But in 2005, I still brought out a second album, Pyramid in your Backyard, the follow-up from One Day Deep. It wasn’t a big hit, like the first one, which had sold more than 100,000 copies in the States. Record sales were already going down massively at that time, and the whole music business worldwide was about to go through an intense phase of reorganising and reinventing how to get the music to listeners and also earn some money with it.

All this lead to the eventual bankruptcy of the L.A. record label, which also meant very little financial return for me from all my work in the US. In 2006, I played my last concerts in the US, on a Jazz cruise ship going from San Diego down the Mexican coast and stopping at several harbours, together with American artists like George Duke, Chris Botti, Dave Koz and many others.

After this, it became absolutely clear to me that I didn’t want to keep on doing this. I wanted to come back to and realign with my true and deeper purpose in life, which is play for people who want to go into a deeper journey with me, into a no-mind space, into meditation, into ecstasy, into a place of absolute stillness, either through dancing or through more silent music; it doesn’t matter, it’s the same for me. Music as a medicine, music for healing body, mind and soul. So, I basically quit all that U. S. scene around 2006-2007.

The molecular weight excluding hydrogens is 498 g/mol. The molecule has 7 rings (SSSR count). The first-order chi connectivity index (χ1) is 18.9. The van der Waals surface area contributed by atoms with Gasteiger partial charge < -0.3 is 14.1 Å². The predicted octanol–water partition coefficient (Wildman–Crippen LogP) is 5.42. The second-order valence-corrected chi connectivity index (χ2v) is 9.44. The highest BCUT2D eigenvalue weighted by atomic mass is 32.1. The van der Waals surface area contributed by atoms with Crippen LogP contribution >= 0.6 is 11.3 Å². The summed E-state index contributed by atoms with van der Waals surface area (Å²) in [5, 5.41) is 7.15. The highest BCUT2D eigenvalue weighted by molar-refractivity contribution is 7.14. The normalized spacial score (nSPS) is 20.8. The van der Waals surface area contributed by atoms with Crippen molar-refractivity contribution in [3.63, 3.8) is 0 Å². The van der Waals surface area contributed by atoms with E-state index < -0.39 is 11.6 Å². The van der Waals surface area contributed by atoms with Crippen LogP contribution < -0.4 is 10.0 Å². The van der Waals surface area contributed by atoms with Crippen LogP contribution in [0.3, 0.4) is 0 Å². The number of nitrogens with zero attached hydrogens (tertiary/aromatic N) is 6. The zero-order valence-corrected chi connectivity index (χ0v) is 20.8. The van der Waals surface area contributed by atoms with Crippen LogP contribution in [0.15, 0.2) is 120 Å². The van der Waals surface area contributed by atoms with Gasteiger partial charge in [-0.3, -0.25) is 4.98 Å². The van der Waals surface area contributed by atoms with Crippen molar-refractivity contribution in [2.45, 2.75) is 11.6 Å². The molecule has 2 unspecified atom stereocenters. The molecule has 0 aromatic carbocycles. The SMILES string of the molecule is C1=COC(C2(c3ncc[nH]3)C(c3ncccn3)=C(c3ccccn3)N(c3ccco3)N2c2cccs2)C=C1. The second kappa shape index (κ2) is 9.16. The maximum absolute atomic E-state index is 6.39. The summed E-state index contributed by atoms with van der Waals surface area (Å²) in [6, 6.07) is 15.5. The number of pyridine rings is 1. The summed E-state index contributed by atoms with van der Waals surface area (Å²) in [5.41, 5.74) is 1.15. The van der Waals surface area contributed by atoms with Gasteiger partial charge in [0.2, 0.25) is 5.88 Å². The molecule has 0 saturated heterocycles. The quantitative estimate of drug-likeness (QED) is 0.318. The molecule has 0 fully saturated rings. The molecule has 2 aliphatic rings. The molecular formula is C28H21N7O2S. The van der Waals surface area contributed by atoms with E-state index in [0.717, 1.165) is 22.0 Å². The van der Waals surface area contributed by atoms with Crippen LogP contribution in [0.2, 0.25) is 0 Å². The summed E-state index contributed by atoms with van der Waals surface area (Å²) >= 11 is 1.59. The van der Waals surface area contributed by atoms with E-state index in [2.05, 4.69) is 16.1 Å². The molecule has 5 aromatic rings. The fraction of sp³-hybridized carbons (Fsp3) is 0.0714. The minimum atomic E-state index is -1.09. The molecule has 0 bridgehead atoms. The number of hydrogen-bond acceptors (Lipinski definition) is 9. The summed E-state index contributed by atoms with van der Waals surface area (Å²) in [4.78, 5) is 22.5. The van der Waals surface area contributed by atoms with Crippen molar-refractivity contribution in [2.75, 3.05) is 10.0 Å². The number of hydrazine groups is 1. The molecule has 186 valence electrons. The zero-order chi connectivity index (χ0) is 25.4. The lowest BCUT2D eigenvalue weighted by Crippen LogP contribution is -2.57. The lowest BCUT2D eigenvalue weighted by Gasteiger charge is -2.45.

And again there was this bit of existential fear coming over me.

I was still living in Amsterdam with my beloved Vimal. We both became involved with the spiritual scene in Holland, not just the sannyas scene but a whole alternative movement that had formed there. Together with other people we created a festival, inspired by the No Mind Festival in Sweden. We called it Open Up Festival. It has been running almost every year since 2006, with a few interruptions, like Covid time. We were quite involved, Vimal was on the Board of Directors and I played with the musicians as a sort of artist-in-residence. Something was now happening in my life that was taking me in a direction where I was actually longing to go.

To be continued in part 3…

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Praful is a master sound healer, multi-instrumentalist, singer, composer and producer based in Germany.


Punya is the founder of Osho News, author of many interviews and of her memoir On the Edge.